The mystery of the oyster-mussel solved: Readers’ nature queries

Ethna Viney on false puffballs, a cool rock, and well-travelled fungus found in mulch

This is the explanation of the joined oyster and mussel shell (Eye on Nature, March 27th). Oyster larvae float for two or three weeks before dropping to the seabed. They will settle on any mollusc shell on which an oyster can live, and in time grow to fill it. – Alan Stoney, Rosturk, Co Mayo

I've had several emails to identify false puffball, which is one stage in the development of a slime mould that grows on dead wood. – This photo was sent by Jack Rogers, Slane Co Meath

We came across this cool rock in a field on one of our walks. We were wondering if you knew what the markings on it were. – Ronan (13), Elena (11) and Brian (7) Mullan, Sligo Dr Siobhán Power of the Geological Survey tells me that it's a fossilised coral, which lived on the sea floor 485 million years ago and became extinct 250 years ago. It became part of the limestone forming from deposits of bones of sea creatures and other sources of calcium, when Ireland was still down at the equator.

Look what I found in my garden recently. I've never seen anything like it before. – Claire Greene, Rushall, Co Laois That's red cage or lattice fungus, which has spread from southern Europe and probably got into your garden in mulch.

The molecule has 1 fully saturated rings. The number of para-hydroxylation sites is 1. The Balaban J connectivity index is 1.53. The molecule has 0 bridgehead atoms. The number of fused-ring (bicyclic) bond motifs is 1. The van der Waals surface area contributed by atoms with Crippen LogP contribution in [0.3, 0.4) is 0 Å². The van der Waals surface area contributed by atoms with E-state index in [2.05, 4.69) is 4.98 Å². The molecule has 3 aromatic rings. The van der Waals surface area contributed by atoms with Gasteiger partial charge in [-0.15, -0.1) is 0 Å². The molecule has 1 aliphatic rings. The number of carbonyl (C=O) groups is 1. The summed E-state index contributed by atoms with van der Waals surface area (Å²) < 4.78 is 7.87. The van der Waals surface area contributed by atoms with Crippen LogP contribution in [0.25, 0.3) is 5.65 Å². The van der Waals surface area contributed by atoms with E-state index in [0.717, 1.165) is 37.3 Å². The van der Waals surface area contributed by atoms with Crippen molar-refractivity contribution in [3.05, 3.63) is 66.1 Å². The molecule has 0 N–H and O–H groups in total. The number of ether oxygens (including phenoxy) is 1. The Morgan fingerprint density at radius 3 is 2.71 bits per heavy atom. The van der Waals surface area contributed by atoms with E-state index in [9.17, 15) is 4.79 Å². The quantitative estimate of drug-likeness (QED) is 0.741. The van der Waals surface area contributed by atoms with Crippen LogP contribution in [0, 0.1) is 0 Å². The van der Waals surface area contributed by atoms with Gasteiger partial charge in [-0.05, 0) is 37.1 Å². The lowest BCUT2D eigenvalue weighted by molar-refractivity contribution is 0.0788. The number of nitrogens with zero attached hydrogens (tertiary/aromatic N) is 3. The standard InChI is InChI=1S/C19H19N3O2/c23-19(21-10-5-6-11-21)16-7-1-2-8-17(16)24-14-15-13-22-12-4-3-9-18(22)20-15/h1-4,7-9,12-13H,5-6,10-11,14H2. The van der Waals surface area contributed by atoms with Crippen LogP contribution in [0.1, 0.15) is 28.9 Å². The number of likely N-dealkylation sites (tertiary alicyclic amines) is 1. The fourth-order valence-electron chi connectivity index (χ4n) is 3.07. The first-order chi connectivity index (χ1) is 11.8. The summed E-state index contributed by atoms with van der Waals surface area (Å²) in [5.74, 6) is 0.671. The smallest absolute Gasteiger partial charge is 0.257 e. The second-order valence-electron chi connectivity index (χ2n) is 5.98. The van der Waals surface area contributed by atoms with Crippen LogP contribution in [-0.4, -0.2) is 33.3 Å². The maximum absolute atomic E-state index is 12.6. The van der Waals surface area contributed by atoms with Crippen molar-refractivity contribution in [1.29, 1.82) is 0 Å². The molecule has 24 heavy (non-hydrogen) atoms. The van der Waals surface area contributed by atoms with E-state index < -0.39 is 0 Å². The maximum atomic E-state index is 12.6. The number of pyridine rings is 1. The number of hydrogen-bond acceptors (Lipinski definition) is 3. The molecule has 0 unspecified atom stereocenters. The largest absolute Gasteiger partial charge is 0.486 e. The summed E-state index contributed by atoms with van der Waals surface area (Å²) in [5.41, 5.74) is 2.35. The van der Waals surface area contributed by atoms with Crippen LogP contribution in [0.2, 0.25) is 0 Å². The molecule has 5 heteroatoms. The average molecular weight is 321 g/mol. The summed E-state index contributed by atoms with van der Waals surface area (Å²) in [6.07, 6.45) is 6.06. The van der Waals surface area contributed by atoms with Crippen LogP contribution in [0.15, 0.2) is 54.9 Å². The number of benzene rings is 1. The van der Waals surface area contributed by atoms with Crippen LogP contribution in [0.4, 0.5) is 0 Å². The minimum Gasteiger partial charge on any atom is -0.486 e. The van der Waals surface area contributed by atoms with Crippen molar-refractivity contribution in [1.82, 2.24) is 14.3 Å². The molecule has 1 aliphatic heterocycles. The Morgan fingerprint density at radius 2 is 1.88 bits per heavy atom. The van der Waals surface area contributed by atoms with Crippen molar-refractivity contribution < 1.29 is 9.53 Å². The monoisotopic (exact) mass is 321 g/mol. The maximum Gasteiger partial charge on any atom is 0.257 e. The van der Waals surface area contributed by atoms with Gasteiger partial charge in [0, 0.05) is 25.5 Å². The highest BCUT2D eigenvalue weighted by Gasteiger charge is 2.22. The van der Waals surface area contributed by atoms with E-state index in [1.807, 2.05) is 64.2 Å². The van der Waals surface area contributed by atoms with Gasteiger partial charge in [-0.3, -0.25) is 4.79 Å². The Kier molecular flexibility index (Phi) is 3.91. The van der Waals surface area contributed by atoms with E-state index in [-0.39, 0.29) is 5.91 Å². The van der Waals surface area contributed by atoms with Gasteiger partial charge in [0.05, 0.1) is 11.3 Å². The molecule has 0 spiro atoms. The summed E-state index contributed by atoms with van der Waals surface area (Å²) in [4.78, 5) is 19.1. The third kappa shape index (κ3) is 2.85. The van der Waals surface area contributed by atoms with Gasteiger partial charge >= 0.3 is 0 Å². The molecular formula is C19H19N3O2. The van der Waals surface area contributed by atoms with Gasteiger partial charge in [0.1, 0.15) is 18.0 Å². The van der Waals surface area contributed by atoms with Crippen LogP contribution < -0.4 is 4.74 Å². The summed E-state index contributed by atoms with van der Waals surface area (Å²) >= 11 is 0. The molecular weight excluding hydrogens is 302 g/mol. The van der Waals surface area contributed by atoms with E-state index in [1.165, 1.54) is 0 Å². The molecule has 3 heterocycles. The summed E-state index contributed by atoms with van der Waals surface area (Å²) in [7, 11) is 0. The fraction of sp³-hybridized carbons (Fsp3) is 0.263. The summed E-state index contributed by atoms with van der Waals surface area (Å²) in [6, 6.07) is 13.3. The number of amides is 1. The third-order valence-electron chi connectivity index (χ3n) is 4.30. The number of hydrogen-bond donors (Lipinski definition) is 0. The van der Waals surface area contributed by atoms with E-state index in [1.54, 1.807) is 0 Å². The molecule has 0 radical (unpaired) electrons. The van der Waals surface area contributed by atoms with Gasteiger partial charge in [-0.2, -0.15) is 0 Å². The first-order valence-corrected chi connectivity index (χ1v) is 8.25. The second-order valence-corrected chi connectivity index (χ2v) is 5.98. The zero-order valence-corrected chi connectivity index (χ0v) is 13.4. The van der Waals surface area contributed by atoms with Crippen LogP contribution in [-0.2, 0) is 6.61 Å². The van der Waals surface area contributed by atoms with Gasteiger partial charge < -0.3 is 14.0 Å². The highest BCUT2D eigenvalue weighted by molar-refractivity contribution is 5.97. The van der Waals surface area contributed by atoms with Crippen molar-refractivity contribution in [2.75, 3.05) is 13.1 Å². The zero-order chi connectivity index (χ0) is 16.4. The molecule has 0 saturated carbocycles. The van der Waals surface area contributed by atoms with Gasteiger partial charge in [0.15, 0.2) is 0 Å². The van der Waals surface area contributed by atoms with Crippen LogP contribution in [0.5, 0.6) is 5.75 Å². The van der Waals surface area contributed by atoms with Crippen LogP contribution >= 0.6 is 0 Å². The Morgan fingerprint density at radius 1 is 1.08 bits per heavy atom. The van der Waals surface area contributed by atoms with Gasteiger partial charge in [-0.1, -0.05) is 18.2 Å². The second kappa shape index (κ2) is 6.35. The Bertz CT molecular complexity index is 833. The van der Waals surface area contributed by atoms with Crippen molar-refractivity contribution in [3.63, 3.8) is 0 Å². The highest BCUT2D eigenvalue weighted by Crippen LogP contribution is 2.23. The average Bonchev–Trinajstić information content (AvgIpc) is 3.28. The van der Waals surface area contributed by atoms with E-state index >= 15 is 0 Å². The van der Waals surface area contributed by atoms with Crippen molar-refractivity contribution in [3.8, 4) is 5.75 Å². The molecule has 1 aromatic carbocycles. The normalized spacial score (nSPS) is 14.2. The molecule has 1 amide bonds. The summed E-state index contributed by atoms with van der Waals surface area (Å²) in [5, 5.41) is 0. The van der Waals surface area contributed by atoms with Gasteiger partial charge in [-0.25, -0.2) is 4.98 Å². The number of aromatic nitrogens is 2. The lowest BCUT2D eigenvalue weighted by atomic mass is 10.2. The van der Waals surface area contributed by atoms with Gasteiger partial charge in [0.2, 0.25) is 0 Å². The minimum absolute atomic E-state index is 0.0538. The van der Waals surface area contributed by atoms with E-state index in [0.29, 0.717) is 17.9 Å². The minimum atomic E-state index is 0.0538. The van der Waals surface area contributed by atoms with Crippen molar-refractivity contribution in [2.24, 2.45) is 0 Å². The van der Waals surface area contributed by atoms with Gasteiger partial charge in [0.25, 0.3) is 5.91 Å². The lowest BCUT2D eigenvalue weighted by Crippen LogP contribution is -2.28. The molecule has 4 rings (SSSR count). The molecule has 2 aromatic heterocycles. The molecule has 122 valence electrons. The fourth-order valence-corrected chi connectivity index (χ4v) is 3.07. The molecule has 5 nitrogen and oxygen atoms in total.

The attached photo is of a partridge sheltering in the grass in north Co Dublin. – Owen Taaffe, Skerries, Co Dublin It's a red-legged partridge, not to be confused with the grey partridge, a resident in the midlands. The red-legged partridge is indigenous to southwest Europe and was introduced mainly in counties Meath, Kildare and Wexford.

Last September there were fewer than 50 barnacle geese on the strand here. On March 20th they were there in their hundreds, gathering to depart for summer in the Arctic. – Martin Crotty, Blackrock, Co Louth

Ethna Viney welcomes observations and photographs at Thallabawn, Louisburgh, Co Mayo, F28 F978, or by email at Include a postal address